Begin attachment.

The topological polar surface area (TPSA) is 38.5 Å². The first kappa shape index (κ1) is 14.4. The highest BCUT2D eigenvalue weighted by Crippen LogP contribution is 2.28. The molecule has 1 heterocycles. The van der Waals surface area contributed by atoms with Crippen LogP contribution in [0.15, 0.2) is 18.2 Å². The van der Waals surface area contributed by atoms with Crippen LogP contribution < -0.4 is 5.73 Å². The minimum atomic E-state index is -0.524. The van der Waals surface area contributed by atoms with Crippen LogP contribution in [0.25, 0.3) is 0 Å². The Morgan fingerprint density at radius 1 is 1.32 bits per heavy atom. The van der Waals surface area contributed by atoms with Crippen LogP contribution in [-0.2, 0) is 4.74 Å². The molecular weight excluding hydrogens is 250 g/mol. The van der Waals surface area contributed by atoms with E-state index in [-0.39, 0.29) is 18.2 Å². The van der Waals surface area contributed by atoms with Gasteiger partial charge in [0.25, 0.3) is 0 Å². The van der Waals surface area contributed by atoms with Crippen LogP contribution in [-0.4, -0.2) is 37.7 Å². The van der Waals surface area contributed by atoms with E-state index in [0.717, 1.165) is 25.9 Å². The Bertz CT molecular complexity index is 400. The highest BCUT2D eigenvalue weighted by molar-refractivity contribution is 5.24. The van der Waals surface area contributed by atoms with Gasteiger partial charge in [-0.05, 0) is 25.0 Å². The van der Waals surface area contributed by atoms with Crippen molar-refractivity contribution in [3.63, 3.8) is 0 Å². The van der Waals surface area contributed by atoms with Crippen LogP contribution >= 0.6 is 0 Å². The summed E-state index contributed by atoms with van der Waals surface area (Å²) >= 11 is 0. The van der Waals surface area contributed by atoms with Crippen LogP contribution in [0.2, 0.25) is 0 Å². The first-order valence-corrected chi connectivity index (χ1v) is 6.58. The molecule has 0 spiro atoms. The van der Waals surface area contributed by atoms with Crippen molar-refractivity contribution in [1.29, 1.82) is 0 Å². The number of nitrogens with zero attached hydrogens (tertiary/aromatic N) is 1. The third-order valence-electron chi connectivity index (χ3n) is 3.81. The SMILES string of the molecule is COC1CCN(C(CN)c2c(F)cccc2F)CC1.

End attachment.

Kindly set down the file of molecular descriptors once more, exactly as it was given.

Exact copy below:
The topological polar surface area (TPSA) is 38.5 Å². The first kappa shape index (κ1) is 14.4. The highest BCUT2D eigenvalue weighted by Crippen LogP contribution is 2.28. The molecule has 1 heterocycles. The van der Waals surface area contributed by atoms with Crippen LogP contribution in [0.15, 0.2) is 18.2 Å². The van der Waals surface area contributed by atoms with Crippen LogP contribution < -0.4 is 5.73 Å². The minimum atomic E-state index is -0.524. The van der Waals surface area contributed by atoms with Crippen LogP contribution in [0.25, 0.3) is 0 Å². The Morgan fingerprint density at radius 1 is 1.32 bits per heavy atom. The van der Waals surface area contributed by atoms with Crippen LogP contribution in [-0.2, 0) is 4.74 Å². The molecular weight excluding hydrogens is 250 g/mol. The van der Waals surface area contributed by atoms with E-state index in [-0.39, 0.29) is 18.2 Å². The van der Waals surface area contributed by atoms with Gasteiger partial charge in [0.25, 0.3) is 0 Å². The van der Waals surface area contributed by atoms with Crippen LogP contribution in [-0.4, -0.2) is 37.7 Å². The van der Waals surface area contributed by atoms with E-state index in [0.717, 1.165) is 25.9 Å². The Bertz CT molecular complexity index is 400. The highest BCUT2D eigenvalue weighted by molar-refractivity contribution is 5.24. The van der Waals surface area contributed by atoms with Gasteiger partial charge in [-0.05, 0) is 25.0 Å². The van der Waals surface area contributed by atoms with Crippen molar-refractivity contribution in [3.63, 3.8) is 0 Å². The van der Waals surface area contributed by atoms with Crippen LogP contribution >= 0.6 is 0 Å². The summed E-state index contributed by atoms with van der Waals surface area (Å²) >= 11 is 0. The van der Waals surface area contributed by atoms with Crippen LogP contribution in [0.2, 0.25) is 0 Å². The first-order valence-corrected chi connectivity index (χ1v) is 6.58. The molecule has 0 spiro atoms. The van der Waals surface area contributed by atoms with Crippen molar-refractivity contribution in [1.29, 1.82) is 0 Å². The number of nitrogens with zero attached hydrogens (tertiary/aromatic N) is 1. The third-order valence-electron chi connectivity index (χ3n) is 3.81. The SMILES string of the molecule is COC1CCN(C(CN)c2c(F)cccc2F)CC1.